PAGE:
DONA v. STATE PERSONNEL BOARD et al.
Petitioner holds permanent civil service status as an assistant warden with the Fish and Game Commission. He took and passed the examination for the higher position of warden, and received a probationary appointment as warden. On September 16, 1947, well within the probationary period of six months, the appointing power served upon petitioner a notice of rejection and dismissal. Petitioner challenged his dismissal, and a hearing was had before a hearing officer of the State Personnel Board. That board affirmed petitioner's dismissal as warden. Petitioner then applied to the superior court for a writ of mandate to review the decision of the Personnel Board. That court tried the case on the record produced before the board, and found that the notice of rejection served on petitioner complied with the law; that the allegations of the rejection were supported by evidence; and that petitioner was rejected during his probationary period for reasons relating to his qualifications, the good of the service and for his failure to demonstrate merit, efficiency and fitness. Judgment was entered accordingly. Petitioner appeals, contending that the notice of rejection was insufficient, and that the evidence is insufficient to support the facts set forth in the notice. There is no merit in either point.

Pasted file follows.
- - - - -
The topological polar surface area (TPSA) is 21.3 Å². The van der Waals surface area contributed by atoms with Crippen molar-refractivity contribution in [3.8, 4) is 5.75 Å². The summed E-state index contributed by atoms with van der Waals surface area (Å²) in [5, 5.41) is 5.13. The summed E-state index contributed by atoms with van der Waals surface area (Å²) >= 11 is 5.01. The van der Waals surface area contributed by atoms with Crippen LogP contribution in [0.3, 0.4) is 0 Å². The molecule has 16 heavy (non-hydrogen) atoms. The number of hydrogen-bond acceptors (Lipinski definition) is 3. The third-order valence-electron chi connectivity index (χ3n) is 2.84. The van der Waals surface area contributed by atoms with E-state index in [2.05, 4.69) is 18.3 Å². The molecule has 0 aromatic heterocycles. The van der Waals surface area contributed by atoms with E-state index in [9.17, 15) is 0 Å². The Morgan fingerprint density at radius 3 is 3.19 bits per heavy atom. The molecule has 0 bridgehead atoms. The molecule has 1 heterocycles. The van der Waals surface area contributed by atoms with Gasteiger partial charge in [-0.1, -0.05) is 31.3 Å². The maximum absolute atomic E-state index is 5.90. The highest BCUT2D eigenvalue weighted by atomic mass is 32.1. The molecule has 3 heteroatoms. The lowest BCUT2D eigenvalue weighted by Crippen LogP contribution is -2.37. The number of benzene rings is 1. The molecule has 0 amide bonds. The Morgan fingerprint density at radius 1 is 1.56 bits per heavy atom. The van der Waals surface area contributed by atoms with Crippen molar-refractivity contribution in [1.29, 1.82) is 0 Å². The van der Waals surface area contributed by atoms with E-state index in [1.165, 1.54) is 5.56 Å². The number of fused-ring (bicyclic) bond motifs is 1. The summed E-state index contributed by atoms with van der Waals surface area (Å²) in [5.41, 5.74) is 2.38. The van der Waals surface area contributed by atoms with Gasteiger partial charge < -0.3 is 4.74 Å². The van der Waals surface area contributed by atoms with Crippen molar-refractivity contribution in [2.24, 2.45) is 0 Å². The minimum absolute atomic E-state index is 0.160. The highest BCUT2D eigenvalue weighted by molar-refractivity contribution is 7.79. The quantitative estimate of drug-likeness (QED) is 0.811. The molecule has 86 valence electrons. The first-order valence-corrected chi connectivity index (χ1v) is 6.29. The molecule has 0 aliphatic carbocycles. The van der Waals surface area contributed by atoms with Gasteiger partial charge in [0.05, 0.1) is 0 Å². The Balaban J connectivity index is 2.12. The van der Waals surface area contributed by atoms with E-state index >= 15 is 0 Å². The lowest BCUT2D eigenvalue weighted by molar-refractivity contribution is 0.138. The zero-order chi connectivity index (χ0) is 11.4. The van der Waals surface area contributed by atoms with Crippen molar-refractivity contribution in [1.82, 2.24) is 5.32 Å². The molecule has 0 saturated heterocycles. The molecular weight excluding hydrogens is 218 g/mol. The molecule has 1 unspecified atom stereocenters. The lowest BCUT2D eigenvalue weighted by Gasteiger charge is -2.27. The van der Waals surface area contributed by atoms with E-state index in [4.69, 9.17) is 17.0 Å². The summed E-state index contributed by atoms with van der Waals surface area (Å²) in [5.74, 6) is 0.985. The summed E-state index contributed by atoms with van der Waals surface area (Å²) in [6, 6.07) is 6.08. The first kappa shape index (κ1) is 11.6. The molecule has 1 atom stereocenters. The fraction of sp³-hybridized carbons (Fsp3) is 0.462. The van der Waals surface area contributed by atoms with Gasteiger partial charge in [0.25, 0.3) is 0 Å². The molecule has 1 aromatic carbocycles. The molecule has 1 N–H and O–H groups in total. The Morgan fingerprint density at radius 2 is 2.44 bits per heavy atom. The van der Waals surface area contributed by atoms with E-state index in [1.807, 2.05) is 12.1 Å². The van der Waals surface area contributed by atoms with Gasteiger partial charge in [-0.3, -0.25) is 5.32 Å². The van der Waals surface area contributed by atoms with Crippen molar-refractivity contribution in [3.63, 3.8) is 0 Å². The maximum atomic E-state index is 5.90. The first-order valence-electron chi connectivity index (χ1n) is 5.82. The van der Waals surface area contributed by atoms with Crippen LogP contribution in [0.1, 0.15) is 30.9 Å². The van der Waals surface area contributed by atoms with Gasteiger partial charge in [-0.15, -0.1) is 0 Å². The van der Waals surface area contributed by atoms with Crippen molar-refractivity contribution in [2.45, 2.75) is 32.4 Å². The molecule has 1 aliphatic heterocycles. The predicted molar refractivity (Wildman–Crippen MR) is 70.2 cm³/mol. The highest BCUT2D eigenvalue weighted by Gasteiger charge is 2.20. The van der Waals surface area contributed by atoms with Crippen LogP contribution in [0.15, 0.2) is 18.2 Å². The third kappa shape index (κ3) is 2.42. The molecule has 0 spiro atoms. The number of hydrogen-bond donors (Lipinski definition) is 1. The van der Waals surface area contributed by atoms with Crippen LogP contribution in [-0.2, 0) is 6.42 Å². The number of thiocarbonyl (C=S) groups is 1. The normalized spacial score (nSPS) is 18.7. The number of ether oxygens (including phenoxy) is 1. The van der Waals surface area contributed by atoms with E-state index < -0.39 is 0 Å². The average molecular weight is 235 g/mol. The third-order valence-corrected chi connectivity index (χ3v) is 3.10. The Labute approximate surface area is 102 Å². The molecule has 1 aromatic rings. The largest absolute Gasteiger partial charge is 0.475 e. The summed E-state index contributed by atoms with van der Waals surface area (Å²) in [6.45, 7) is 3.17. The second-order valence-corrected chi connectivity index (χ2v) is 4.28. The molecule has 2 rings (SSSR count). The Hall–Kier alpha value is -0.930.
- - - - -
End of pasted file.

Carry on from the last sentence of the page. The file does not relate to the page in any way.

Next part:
A notice of rejection must be served upon a probationary employee. Section 19173 of the Government Code as it read on September 16, 1947,1 provided:
‘Any probationer may be rejected by the appointing power during the probationary period for reasons relating to the probationer's qualifications, the good of the service, or failure to demonstrate merit, efficiency, fitness, and moral responsibility.
‘Notice of rejection accompanied by a statement of the specific reasons therefor, truthful within the knowledge of the appointing power or other officer or person in charge of the employee, shall be filed by the appointing power with the board and a copy served upon the probationer to give effect to the rejection.’